This conceptual shift leads to a series of practical reforms to laws governing family formation and family support. The interests of older adults will be better served if they have access to a broader array of family forms and can easily customize these family relationships. We thus propose reforms that decenter marriage as the primary option and make it easier to opt into and out of legal obligations. To support the familial caregiving that is essential to wellbeing, we propose a set of reforms to federal, state, and local laws that would provide economic relief and other support to family caregivers. By offering pluralistic family forms, better support for familial caregiving, and an appreciation of the legal implications of the centrality of relationships in the last third of life, this Article charts a path for family law for the one-hundred-year life.
Thursday, June 30, 2022
Since the landmark Supreme Court decision, Obergefell v. Hodges in 2015, some couples who made their partnerships work for years without marriage may still be deciding whether or not it is financially sensible to marry now.
Annamarie Vitelli of PNC Private Bank Hawthorn, says couples should consider the costs and benefits of marriage, which include taxes, property protection, health care, and other direct benefits. “Once you are married, a whole array of benefits are open to you that may not be available even if you had a domestic partnership.”
There are many benefits that marriage offers that a domestic partnership doesn’t provide. Vitelli recommends planning ahead and working with professionals to choose the best plans and urges couples to consider a prenuptial agreement to protect individual wealth.
For more Information:
See Abby Schultz “Future Returns: Financial Reasons for Same-Sex Couples to Marry,” Barrons, June 21, 2022.
Special thanks to Joel C. Dobris (Professor of Law, UC Davis School of Law) for bringing this article to my attention.
Last month, Nathan Carman was charged with “murder on the high seas,” after allegedly killing his mother on a boating trip. Carman is also suspected of killing his grandfather, although he has not been charged at this time.
Connecticut, like most states, has a “slayer rule” on the books, which operates on the idea that nobody should profit from their own wrongdoing. Carman’s case is unique and raises two questions: (1) does the slayer rule apply to unintentional killings? And (2) should it apply in the absence of a criminal conviction if the killing is established in probate court?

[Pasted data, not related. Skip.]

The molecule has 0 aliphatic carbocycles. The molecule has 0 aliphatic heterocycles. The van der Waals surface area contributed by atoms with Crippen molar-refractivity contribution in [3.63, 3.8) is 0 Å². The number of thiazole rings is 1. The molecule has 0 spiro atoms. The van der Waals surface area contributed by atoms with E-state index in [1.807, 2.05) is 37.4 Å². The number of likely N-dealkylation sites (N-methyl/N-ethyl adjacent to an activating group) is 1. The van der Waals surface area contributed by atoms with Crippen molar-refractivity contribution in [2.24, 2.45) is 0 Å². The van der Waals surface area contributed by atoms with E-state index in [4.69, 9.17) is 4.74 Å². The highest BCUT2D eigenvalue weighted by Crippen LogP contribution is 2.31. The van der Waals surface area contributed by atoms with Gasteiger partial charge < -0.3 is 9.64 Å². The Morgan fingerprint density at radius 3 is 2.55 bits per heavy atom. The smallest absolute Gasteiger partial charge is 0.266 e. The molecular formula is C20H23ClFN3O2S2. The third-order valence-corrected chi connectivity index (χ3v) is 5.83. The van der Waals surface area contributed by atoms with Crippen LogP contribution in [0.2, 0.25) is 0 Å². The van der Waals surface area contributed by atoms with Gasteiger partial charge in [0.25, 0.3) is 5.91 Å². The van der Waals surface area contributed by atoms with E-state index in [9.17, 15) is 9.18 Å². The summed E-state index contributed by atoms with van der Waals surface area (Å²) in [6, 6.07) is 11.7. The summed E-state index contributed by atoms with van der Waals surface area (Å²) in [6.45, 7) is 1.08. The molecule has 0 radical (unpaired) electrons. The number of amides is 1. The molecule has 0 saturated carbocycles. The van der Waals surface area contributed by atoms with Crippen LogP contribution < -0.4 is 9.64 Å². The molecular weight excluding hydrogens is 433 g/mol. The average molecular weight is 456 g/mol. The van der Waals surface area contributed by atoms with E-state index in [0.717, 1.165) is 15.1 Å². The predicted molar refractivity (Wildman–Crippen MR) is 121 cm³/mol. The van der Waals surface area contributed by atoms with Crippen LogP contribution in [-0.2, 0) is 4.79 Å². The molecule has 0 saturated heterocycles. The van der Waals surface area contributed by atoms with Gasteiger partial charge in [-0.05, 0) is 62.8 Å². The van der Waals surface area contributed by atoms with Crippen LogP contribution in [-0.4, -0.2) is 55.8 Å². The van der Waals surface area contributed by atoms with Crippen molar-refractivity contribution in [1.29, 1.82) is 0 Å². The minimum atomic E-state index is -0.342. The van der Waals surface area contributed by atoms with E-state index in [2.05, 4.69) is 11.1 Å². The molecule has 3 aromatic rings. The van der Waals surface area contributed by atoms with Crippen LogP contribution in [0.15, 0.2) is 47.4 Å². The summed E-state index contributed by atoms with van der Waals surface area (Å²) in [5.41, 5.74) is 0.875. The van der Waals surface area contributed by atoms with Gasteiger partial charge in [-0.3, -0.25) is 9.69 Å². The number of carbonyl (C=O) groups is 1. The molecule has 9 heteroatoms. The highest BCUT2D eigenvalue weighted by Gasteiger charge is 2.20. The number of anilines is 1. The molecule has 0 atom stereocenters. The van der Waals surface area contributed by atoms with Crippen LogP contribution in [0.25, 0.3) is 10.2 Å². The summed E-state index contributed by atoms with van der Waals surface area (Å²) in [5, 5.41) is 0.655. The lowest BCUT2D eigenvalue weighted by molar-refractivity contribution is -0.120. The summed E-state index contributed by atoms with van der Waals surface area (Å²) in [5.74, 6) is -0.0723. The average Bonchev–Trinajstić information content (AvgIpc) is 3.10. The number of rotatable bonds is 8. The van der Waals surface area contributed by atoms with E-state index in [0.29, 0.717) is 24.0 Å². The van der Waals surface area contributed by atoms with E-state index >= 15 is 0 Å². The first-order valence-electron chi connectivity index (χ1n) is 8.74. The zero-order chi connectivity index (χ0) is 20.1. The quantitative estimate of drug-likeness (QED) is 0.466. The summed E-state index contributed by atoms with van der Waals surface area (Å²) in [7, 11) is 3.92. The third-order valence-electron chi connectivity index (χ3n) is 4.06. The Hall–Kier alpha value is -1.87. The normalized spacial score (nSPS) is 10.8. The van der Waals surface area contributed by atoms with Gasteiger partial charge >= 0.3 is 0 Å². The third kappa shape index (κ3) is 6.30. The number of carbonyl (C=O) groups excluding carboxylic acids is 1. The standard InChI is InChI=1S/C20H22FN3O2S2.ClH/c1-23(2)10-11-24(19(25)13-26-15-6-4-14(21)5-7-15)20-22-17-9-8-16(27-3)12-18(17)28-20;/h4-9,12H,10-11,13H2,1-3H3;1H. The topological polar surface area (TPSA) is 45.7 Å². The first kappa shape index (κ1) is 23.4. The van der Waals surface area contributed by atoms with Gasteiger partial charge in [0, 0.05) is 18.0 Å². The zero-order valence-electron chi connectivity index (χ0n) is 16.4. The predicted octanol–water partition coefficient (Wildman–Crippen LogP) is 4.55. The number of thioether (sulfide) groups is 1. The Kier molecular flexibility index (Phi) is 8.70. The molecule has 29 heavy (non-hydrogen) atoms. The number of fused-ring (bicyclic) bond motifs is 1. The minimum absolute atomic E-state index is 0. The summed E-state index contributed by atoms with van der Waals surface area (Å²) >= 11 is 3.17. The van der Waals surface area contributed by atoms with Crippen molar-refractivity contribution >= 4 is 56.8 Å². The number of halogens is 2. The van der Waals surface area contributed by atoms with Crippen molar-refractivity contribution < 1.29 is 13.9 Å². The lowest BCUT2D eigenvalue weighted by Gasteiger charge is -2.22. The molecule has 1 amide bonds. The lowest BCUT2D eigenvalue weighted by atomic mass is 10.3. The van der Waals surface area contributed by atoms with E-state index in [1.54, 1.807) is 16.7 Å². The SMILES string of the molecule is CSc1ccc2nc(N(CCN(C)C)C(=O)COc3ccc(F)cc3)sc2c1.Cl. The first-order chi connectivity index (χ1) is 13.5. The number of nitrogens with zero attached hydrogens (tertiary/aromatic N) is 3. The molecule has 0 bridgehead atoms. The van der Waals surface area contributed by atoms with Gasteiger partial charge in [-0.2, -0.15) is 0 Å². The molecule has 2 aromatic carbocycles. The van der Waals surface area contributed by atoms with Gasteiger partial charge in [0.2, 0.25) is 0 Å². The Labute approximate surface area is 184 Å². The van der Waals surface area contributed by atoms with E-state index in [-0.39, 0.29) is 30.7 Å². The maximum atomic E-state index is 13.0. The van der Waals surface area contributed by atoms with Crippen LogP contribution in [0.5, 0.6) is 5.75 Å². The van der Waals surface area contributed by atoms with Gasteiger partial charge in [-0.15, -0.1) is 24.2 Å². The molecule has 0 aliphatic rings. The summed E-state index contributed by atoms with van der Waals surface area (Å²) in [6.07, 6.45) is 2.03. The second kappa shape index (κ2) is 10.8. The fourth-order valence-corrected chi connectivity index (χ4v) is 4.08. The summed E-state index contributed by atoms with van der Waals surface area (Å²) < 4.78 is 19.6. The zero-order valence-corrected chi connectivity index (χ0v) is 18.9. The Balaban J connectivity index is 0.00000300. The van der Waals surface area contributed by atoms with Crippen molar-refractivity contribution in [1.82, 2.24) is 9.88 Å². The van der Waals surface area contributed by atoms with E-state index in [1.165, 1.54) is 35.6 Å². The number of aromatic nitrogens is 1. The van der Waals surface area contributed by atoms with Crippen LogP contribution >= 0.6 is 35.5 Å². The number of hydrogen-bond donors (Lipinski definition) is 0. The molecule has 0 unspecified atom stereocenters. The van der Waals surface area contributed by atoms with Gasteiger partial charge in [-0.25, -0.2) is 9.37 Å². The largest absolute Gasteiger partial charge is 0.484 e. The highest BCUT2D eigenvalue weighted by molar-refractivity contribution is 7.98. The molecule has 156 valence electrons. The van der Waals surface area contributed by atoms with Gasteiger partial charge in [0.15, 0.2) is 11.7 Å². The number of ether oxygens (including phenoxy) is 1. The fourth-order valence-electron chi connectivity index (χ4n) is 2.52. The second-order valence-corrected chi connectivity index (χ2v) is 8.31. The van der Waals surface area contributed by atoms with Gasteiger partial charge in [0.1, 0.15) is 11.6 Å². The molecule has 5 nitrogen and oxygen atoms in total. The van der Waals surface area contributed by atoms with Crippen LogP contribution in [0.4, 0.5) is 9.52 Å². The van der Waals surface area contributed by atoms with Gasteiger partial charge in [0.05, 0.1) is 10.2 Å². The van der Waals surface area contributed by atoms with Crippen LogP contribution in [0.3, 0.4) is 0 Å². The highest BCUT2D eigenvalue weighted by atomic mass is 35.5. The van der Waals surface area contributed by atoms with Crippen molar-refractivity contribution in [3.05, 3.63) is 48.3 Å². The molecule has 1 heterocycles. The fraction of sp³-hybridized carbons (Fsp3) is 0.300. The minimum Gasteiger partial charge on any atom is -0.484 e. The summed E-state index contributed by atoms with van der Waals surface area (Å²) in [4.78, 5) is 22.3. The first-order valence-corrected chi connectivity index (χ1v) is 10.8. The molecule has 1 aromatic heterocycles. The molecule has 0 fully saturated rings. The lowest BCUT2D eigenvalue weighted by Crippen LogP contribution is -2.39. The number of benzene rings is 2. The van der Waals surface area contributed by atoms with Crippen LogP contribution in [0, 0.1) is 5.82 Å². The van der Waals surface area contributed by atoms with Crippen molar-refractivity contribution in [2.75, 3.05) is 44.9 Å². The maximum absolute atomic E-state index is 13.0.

Currently, Connecticuts slayer rule applies to reckless manslaughter and is triggered only by criminal conviction.
For more Information:
See Frederick E. Vars “Murder on the high seas: CT’s slayer rule on trial,” New Haven Register, June 18, 2022.
Wednesday, June 29, 2022
In September 2018, the family of Elgie Hall Sr. chose to honor their father's final wishes by donating his body for medical research. They worked with the United Tissue Network and agreed to a two-year placement at the American University of the Caribbean School of Medicine in Sint Maarten, with the remains to be returned to the family after two years.
The error was due to the university’s closure and personnel turnover due to the COVID-19 pandemic. The family has sued the company for breach of contract, negligence, and intentional infliction of emotional distress.
For more Information:
See Ashley Moss “Oklahoma family learns dad’s remains lost after being donated for medical research,” Nexstar Media Wire, June 23, 2022.
Tuesday, June 28, 2022
Trillions of dollars are expected to transfer through generations in the upcoming decades, but not everyone will be pleased with their inheritance, as some assets are considered “better” than others. Cash is considered to be the easiest asset to value and divide. The following six assets are considered to be complicated:
- Potentially Valuable Collectibles
- Operating Business
- Vacation Properties
- Physical Property (especially with sentimental value)
Avoiding complications begins with a thoughtful estate plan that isn’t left to the last minute, which includes discussing the plan with beneficiaries. This can prevent arguments or unfulfilled wishes, and gives beneficiaries the opportunity to express that they might be uninterested in the property.
For more Information: